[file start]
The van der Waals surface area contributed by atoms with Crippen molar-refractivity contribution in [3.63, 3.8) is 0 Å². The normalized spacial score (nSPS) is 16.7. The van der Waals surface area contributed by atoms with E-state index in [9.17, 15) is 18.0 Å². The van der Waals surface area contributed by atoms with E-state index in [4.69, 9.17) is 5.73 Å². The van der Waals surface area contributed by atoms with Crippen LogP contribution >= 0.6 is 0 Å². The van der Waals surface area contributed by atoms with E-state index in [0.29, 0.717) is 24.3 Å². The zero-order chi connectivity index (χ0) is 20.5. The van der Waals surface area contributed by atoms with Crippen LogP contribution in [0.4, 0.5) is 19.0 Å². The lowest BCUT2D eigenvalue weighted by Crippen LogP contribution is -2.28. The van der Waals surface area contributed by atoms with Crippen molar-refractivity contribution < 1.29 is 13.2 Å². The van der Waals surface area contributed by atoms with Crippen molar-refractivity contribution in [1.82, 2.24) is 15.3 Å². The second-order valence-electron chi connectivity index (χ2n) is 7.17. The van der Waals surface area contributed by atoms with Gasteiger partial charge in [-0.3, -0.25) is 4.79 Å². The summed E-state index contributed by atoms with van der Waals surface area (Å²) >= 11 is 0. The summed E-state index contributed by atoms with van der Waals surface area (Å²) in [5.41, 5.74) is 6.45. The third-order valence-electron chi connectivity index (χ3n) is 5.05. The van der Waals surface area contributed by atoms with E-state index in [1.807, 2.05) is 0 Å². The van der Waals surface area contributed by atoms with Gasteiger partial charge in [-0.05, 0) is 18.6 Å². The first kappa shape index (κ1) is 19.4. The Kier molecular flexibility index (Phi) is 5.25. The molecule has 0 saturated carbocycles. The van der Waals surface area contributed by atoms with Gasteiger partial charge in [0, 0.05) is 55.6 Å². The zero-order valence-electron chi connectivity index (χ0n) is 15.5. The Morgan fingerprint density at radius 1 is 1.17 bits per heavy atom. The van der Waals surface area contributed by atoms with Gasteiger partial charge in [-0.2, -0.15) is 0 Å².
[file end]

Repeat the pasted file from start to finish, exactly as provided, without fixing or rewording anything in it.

The van der Waals surface area contributed by atoms with Crippen molar-refractivity contribution in [3.63, 3.8) is 0 Å². The normalized spacial score (nSPS) is 16.7. The van der Waals surface area contributed by atoms with E-state index in [9.17, 15) is 18.0 Å². The van der Waals surface area contributed by atoms with E-state index in [4.69, 9.17) is 5.73 Å². The van der Waals surface area contributed by atoms with Crippen LogP contribution >= 0.6 is 0 Å². The van der Waals surface area contributed by atoms with E-state index in [0.29, 0.717) is 24.3 Å². The zero-order chi connectivity index (χ0) is 20.5. The van der Waals surface area contributed by atoms with Crippen LogP contribution in [0.4, 0.5) is 19.0 Å². The lowest BCUT2D eigenvalue weighted by Crippen LogP contribution is -2.28. The van der Waals surface area contributed by atoms with Crippen molar-refractivity contribution < 1.29 is 13.2 Å². The van der Waals surface area contributed by atoms with Crippen molar-refractivity contribution in [1.82, 2.24) is 15.3 Å². The second-order valence-electron chi connectivity index (χ2n) is 7.17. The van der Waals surface area contributed by atoms with Gasteiger partial charge in [-0.3, -0.25) is 4.79 Å². The summed E-state index contributed by atoms with van der Waals surface area (Å²) >= 11 is 0. The summed E-state index contributed by atoms with van der Waals surface area (Å²) in [5.41, 5.74) is 6.45. The third-order valence-electron chi connectivity index (χ3n) is 5.05. The van der Waals surface area contributed by atoms with E-state index in [1.807, 2.05) is 0 Å². The van der Waals surface area contributed by atoms with Gasteiger partial charge in [-0.05, 0) is 18.6 Å². The first kappa shape index (κ1) is 19.4. The Kier molecular flexibility index (Phi) is 5.25. The molecule has 0 saturated carbocycles. The van der Waals surface area contributed by atoms with Gasteiger partial charge in [0, 0.05) is 55.6 Å². The zero-order valence-electron chi connectivity index (χ0n) is 15.5. The Morgan fingerprint density at radius 1 is 1.17 bits per heavy atom. The van der Waals surface area contributed by atoms with Gasteiger partial charge in [-0.2, -0.15) is 0 Å².